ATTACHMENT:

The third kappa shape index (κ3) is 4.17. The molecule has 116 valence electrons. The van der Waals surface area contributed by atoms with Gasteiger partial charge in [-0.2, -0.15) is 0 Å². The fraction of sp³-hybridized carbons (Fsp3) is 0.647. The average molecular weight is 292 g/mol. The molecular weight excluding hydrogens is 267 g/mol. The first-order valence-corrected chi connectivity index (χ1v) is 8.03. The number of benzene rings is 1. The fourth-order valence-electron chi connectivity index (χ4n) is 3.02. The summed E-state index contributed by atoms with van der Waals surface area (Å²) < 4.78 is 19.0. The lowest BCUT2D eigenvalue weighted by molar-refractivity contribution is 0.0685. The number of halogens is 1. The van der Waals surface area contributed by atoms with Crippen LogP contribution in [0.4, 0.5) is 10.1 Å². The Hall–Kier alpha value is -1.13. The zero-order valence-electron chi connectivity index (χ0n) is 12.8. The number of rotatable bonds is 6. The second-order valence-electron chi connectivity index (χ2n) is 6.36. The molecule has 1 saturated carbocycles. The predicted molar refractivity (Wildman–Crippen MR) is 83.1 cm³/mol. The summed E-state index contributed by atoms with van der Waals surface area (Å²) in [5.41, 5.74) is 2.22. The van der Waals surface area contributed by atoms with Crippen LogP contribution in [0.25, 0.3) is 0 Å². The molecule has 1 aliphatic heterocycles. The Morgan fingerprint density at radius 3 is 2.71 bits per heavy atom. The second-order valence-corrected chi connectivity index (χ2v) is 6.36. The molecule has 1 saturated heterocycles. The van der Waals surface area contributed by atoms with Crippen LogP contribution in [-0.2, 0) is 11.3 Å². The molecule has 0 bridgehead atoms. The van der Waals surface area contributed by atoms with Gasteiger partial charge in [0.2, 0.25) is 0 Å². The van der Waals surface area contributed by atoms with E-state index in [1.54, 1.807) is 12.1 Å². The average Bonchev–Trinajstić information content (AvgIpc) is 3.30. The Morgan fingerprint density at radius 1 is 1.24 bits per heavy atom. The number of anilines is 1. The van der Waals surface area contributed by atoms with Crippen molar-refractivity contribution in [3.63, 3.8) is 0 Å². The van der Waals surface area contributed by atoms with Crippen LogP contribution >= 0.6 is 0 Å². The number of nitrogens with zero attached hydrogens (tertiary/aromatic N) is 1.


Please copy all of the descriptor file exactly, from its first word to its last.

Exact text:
The third kappa shape index (κ3) is 4.17. The molecule has 116 valence electrons. The van der Waals surface area contributed by atoms with Gasteiger partial charge in [-0.2, -0.15) is 0 Å². The fraction of sp³-hybridized carbons (Fsp3) is 0.647. The average molecular weight is 292 g/mol. The molecular weight excluding hydrogens is 267 g/mol. The first-order valence-corrected chi connectivity index (χ1v) is 8.03. The number of benzene rings is 1. The fourth-order valence-electron chi connectivity index (χ4n) is 3.02. The summed E-state index contributed by atoms with van der Waals surface area (Å²) < 4.78 is 19.0. The lowest BCUT2D eigenvalue weighted by molar-refractivity contribution is 0.0685. The number of halogens is 1. The van der Waals surface area contributed by atoms with Crippen LogP contribution in [0.4, 0.5) is 10.1 Å². The Hall–Kier alpha value is -1.13. The zero-order valence-electron chi connectivity index (χ0n) is 12.8. The number of rotatable bonds is 6. The second-order valence-electron chi connectivity index (χ2n) is 6.36. The molecule has 1 saturated carbocycles. The predicted molar refractivity (Wildman–Crippen MR) is 83.1 cm³/mol. The summed E-state index contributed by atoms with van der Waals surface area (Å²) in [5.41, 5.74) is 2.22. The van der Waals surface area contributed by atoms with Crippen LogP contribution in [0.25, 0.3) is 0 Å². The molecule has 1 aliphatic heterocycles. The Morgan fingerprint density at radius 3 is 2.71 bits per heavy atom. The second-order valence-corrected chi connectivity index (χ2v) is 6.36. The molecule has 1 saturated heterocycles. The van der Waals surface area contributed by atoms with Crippen LogP contribution in [-0.2, 0) is 11.3 Å². The molecule has 0 bridgehead atoms. The van der Waals surface area contributed by atoms with Gasteiger partial charge in [0.2, 0.25) is 0 Å². The van der Waals surface area contributed by atoms with E-state index in [1.54, 1.807) is 12.1 Å². The average Bonchev–Trinajstić information content (AvgIpc) is 3.30. The Morgan fingerprint density at radius 1 is 1.24 bits per heavy atom. The number of anilines is 1. The van der Waals surface area contributed by atoms with Crippen molar-refractivity contribution in [3.63, 3.8) is 0 Å². The van der Waals surface area contributed by atoms with Crippen LogP contribution >= 0.6 is 0 Å². The number of nitrogens with zero attached hydrogens (tertiary/aromatic N) is 1.